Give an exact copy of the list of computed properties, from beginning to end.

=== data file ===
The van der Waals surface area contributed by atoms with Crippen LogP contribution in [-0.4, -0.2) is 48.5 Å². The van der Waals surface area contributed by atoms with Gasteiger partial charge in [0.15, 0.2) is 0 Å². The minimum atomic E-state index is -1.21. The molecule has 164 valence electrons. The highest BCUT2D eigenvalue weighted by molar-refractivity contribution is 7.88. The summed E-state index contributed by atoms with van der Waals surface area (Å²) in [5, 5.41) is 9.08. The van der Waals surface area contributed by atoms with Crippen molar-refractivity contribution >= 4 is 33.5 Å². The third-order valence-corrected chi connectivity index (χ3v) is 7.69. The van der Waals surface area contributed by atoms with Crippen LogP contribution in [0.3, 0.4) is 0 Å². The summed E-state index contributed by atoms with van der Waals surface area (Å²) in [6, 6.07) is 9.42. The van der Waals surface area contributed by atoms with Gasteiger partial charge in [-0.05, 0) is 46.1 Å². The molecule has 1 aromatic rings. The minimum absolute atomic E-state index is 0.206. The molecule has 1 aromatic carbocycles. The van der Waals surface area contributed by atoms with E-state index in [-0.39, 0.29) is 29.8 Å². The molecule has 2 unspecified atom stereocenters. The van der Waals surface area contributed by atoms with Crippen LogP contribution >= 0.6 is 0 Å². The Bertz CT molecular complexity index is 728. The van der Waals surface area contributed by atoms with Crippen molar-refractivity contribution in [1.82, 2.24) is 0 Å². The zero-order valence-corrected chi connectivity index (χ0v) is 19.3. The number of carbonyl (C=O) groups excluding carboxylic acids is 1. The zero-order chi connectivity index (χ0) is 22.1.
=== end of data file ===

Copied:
The van der Waals surface area contributed by atoms with Crippen LogP contribution in [-0.4, -0.2) is 48.5 Å². The van der Waals surface area contributed by atoms with Gasteiger partial charge in [0.15, 0.2) is 0 Å². The minimum atomic E-state index is -1.21. The molecule has 164 valence electrons. The highest BCUT2D eigenvalue weighted by molar-refractivity contribution is 7.88. The summed E-state index contributed by atoms with van der Waals surface area (Å²) in [5, 5.41) is 9.08. The van der Waals surface area contributed by atoms with Crippen molar-refractivity contribution >= 4 is 33.5 Å². The third-order valence-corrected chi connectivity index (χ3v) is 7.69. The van der Waals surface area contributed by atoms with Crippen LogP contribution in [0.3, 0.4) is 0 Å². The summed E-state index contributed by atoms with van der Waals surface area (Å²) in [6, 6.07) is 9.42. The van der Waals surface area contributed by atoms with Gasteiger partial charge in [-0.05, 0) is 46.1 Å². The molecule has 1 aromatic rings. The minimum absolute atomic E-state index is 0.206. The molecule has 1 aromatic carbocycles. The van der Waals surface area contributed by atoms with E-state index in [-0.39, 0.29) is 29.8 Å². The molecule has 2 unspecified atom stereocenters. The van der Waals surface area contributed by atoms with Crippen LogP contribution >= 0.6 is 0 Å². The Bertz CT molecular complexity index is 728. The van der Waals surface area contributed by atoms with Crippen molar-refractivity contribution in [1.82, 2.24) is 0 Å². The zero-order valence-corrected chi connectivity index (χ0v) is 19.3. The number of carbonyl (C=O) groups excluding carboxylic acids is 1. The zero-order chi connectivity index (χ0) is 22.1.